Lost productivity: the scourge of your EHR cost calculations
EHR users are likely aware of the total cost of ownership (TCO) or a comprehensive assessment of EHR costs related to implementation over time. The basic costs related to an EHR system, are often easily anticipated. However accounting for the fundamental costs of ownership without accounting for some of the hidden costs often missed in a TCO calculation can be a costly error, particularly when justifying an EHR system’s ROI over the long-term.
Before diving into the likely hidden costs, let us clarify some terminology. Hidden EHR costs are not hidden in the sense that it takes a sharp eye to find them. Rather, these costs, are aptly described as “hidden in plain sight.” They involve elements that are attached to commonly recognized elements of TCO, but often escape calculation since they are often difficult to model and linger in the shadows of other expenses.
Lost productivity, is best described as a single cost caused by many factors.
For example, the costs related to *training staff on an EHR system are easily captured in a TCO calculation. However, how does one account for the tangible value of staff frustration when trying to learn a new system or the distraction of IT staff from their usual duties during an implementation of a new system? The intangibility of these hidden EHR costs explains how a TCO analysis often overlooks them.
When a new EHR system is implemented, or existing software is upgraded, users must reorient themselves and learn a new interface or an entirely different method of using EHR. As a result, learning the new system or adapting to slight changes results in lost productivity.
Lost productivity, is best described as a single cost caused by many factors. It is well documented that out of pocket, direct costs for software updates and patches likely represent the greatest cost factor that is not considered when rolling out a new EHR system. An EHR platform that requires frequent updates and patches to maintain functionality can cause a provider to suffer a slow bleed from costs. However a more long-term and often ignored result of upgrades and patches is the lost productivity as staff are disrupted due to system changes and the process of adapting to these changes in the system or those staff which are frustrated by a system which has a steep learning curve and thus slows down workflow.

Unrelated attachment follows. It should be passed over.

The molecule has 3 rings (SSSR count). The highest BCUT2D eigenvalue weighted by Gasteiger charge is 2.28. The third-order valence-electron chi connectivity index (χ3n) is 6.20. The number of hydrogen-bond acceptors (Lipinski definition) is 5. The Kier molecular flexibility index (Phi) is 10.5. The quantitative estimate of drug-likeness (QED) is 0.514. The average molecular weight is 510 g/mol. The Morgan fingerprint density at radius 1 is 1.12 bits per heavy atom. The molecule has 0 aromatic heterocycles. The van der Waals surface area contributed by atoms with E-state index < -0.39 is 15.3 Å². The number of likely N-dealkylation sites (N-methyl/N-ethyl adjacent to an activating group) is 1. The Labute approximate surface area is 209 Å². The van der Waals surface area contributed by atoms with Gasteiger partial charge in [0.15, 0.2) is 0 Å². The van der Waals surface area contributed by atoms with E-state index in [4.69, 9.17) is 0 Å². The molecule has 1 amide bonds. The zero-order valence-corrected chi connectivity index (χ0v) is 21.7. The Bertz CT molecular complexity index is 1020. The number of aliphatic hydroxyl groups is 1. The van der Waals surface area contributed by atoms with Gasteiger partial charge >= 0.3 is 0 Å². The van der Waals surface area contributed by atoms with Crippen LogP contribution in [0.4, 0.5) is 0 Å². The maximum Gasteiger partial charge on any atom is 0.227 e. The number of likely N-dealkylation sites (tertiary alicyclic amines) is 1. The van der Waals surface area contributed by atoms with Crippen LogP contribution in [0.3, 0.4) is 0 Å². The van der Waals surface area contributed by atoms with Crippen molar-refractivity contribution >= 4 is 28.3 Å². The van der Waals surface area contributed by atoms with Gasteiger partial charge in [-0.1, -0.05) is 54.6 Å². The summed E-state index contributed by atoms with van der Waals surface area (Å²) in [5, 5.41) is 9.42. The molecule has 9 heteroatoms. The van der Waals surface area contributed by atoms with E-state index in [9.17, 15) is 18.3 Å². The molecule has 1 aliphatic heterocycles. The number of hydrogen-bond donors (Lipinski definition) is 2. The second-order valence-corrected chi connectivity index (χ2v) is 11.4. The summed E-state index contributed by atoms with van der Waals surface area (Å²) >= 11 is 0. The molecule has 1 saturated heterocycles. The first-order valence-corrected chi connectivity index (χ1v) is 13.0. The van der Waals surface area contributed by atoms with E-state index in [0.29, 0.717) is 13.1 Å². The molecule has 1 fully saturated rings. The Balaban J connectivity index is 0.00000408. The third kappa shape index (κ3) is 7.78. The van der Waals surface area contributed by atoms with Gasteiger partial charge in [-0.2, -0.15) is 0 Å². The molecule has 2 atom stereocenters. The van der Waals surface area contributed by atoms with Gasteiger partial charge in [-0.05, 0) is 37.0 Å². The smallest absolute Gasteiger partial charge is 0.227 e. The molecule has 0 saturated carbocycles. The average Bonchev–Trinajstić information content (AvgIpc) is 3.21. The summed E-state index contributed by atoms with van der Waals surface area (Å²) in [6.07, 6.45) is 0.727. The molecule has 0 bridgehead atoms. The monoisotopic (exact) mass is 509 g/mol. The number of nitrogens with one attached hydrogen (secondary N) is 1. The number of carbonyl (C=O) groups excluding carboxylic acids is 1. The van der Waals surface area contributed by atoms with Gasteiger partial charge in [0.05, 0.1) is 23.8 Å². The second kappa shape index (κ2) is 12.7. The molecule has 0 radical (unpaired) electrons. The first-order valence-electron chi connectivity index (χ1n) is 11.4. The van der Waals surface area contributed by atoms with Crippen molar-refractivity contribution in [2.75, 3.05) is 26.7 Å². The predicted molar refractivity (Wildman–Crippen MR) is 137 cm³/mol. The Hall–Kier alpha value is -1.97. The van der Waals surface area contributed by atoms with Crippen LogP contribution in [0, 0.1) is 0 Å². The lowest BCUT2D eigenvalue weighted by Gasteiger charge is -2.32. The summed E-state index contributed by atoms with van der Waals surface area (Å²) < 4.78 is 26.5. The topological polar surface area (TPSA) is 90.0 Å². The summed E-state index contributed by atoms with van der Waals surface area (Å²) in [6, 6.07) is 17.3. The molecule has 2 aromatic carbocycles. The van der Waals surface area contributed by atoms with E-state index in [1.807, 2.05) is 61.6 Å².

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Lost productivity can be difficult to quantify from the perspective of direct economic costs. Accurate loss of productivity data is not easily measured across settings; however a significant amount of survey data collected shows lost productivity is a common and serious consideration when implementing a new EHR or updating an existing system.
A study conducted by Medical Economics provides one of the most thorough attempts at accounting for lost productivity. The study indicates that during the peak portion of the implementation period, “you can expect to see up to 50% fewer patients.” In calculating actual economic costs from lost productivity the study states a useful hypothetical, "If you're putting in a new [EHR] system and it takes you 1 minute more per patient, that half hour [per day] is two billing slots…If you're getting $74 for a patient visit, then it's $150/day times, maybe, 200 days, your office is open. That's $30,000 per year." Given these estimates of loss in productivity, one ignores this EHR cost at their own peril.
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